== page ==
What animates us? In other words, what is it that causes us to be living matter? For example, what distinguishes a living orchid from a tissue-paper-and-paint model of an orchid? Or what distinguishes a hawk from an airplane? What is it that causes the material that is us to hold together and function in an organized fashion, rather than falling apart and decaying as all other non-living matter eventually does?
Many people - adults and children - are familiar with the marvelous animated feature "The Lion King". Most have found themselves humming the film's theme "The Circle of Life" long after they've stopped actively thinking about the film itself. "The Circle of Life" is not only a terrifically catchy tune, but is also a powerful metaphor. And as is often the case, what we find in our outer experience is also true in our inner experience.1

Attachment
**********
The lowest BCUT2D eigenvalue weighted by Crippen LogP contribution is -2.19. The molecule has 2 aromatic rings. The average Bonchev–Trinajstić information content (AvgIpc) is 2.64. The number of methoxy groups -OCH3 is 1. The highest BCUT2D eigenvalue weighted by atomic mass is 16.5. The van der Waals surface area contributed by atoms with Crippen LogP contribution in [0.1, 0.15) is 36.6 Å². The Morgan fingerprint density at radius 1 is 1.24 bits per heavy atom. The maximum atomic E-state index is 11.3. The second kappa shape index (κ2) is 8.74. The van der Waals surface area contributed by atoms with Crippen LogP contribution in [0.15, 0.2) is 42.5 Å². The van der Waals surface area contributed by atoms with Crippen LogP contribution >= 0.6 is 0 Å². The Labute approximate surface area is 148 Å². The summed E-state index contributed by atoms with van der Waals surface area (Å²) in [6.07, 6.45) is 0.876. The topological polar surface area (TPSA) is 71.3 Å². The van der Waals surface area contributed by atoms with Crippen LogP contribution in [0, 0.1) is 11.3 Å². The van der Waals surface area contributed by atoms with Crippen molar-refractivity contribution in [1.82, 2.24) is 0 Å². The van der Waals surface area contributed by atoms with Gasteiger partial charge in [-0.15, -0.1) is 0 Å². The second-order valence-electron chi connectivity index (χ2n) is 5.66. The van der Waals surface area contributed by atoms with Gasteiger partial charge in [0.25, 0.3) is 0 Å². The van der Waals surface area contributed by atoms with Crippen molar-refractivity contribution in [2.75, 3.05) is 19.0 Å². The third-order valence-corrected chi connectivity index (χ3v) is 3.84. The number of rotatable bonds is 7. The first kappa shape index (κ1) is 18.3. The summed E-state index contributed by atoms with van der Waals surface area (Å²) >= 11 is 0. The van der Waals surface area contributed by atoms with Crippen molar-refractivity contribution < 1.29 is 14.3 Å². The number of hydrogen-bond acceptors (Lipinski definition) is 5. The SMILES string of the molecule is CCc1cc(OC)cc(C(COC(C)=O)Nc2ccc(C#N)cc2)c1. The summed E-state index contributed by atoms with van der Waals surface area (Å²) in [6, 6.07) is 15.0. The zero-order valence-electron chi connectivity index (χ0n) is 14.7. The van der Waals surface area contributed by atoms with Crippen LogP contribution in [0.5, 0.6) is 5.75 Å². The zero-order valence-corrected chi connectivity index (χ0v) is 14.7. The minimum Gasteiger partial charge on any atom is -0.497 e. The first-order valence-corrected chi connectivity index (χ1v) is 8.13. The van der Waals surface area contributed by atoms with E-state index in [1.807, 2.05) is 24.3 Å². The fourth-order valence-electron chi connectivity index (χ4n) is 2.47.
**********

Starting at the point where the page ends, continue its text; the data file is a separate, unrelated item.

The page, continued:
Most of us have undergone some type of screening exam in the last several years. Depending on your age, personal history, and family history, you may have needed to go for a periodic mammography, colonoscopy, or cardiac stress test. If everything was fine, you have probably been instructed to follow-up next year, in three years, or in five years or more. As treatment is usually more effective and easier to accomplish in the early stages of illness, screening procedures are an important component of a public health and health care policy. Most people are generally aware of the usefulness of periodic screening exams for chronic diseases such as cancer and cardiovascular disease. Spinal screening, performed by your chiropractor, is an additional important service to assist you in maintaining your long-term health and well-being.1,2
For many of us, the practice of meditation seems like a totally foreign notion. In an era of full-time, morning-to-night distractions and distractibility, the concept of quietly sitting with nothing else to do seems impossibly ridiculous. Why would anyone do that, we ask, as we text message with one hand and channel surf with the other.